5. Noether Created an Amazing Body of Work: Noether continued to teach as she produced papers and theories at a staggering pace. She developed a reputation as a fast talker, a stern critic, and a devoted teacher. The Dutch mathematician L. van der Waerden, a colleague of Noether’s who later credited her in his book Moderne Algebra I, called her original thinking “absolutely beyond comparison” and described her as “completely unegotistical and free of vanity, she never claimed anything for herself, but promoted the works of her students above all.” During this period, Noether also spent time teaching at Moscow State University. In 1932, Noether was a co-recipient of the Alfred Ackermann-Teubner Memorial Award for the Promotion of Mathematical Sciences for her contributions to math. Later that year, she delivered an address to the International Congress of Mathematicians in Zurich, a high honor for her field.

6. Nazis Ruin Everything: In 1933, Adolph Hitler became the German chancellor. Hitler’s “Law for the Restoration of the Professional Civil Service” removed Jewish citizens from a number of jobs, including university professors. Noether and many others found themselves shoved out of their positions.

7. She Found an American Escape Route: Before the situation in Germany completely deteriorated, Noether and many of her colleagues were able to exit to America as universities offered jobs and a chance to get out of the country. Einstein, for example, went to Princeton, and Noether went to Bryn Mawr, the women’s college in Pennsylvania, on a grant from the Rockefeller Foundation in 1933. Unfortunately, Noether wouldn’t live much longer; she was diagnosed with cancer in 1935 and died only a few days later.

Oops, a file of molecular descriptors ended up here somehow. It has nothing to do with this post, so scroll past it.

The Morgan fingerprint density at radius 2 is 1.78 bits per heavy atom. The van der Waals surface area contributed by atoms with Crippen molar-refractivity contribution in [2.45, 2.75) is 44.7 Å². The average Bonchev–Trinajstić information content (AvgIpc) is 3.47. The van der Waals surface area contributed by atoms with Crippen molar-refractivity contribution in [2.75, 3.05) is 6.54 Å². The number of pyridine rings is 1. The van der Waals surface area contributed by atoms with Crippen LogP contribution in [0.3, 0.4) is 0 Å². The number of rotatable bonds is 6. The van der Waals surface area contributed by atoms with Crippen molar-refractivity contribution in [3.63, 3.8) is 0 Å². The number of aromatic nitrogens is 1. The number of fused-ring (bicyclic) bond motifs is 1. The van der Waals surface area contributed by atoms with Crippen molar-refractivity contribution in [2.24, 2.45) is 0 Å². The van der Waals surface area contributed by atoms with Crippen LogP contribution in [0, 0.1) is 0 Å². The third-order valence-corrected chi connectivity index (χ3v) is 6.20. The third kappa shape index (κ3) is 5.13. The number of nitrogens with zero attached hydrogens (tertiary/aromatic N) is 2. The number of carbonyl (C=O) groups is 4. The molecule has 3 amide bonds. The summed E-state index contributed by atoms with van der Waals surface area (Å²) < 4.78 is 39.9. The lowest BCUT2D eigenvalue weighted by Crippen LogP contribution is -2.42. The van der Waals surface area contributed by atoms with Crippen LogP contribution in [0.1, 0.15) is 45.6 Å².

M. Carey Thomas Library

Noether was buried under the walkway of the cloisters at Bryn Mawr’s M. Carey Thomas Library. (Photo by Jeffrey M. Vinocur via Wikimedia Commons)

8. Her Impact Was Inestimable: On May 4, 1935, Einstein wrote an appreciation of Noether for the New York Times. He minced no words, saying, “In the judgment of the most competent living mathematicians, Fräulein Noether was the most significant creative mathematical genius thus far produced since the higher education of women began.” At the 1964 World’s Fair, which was themed for Modern Mathematicians, Noether was the only woman to be recognized. Minor planet 7001 Noether, which orbits within the Asteroid Belt, was named in honor of her after its discovery in 1955.

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  • What an astonishing, remarkable woman whose contributions go well beyond her theorems that shaped modern science. Her perseverance combined with her intelligence were certainly two large factors in her triumph over adversity, that let her reach her full potential.

    The factors here still would have made have made the story one of real triumph over adversity if she’d been a man. The fact she was a WOMAN, 100 years ago, only makes it that much more so!

    I’m sorry she passed away from cancer only in her early fifties. It’s an interesting thought to think of her meeting actress Hedy Lamarr, a gifted inventor who helped the U.S. during World War II. She also helped pave the way for WiFi and Bluetooth. Yes indeed, their roots (as with most 21st century tech) go back to the ’40s Troy.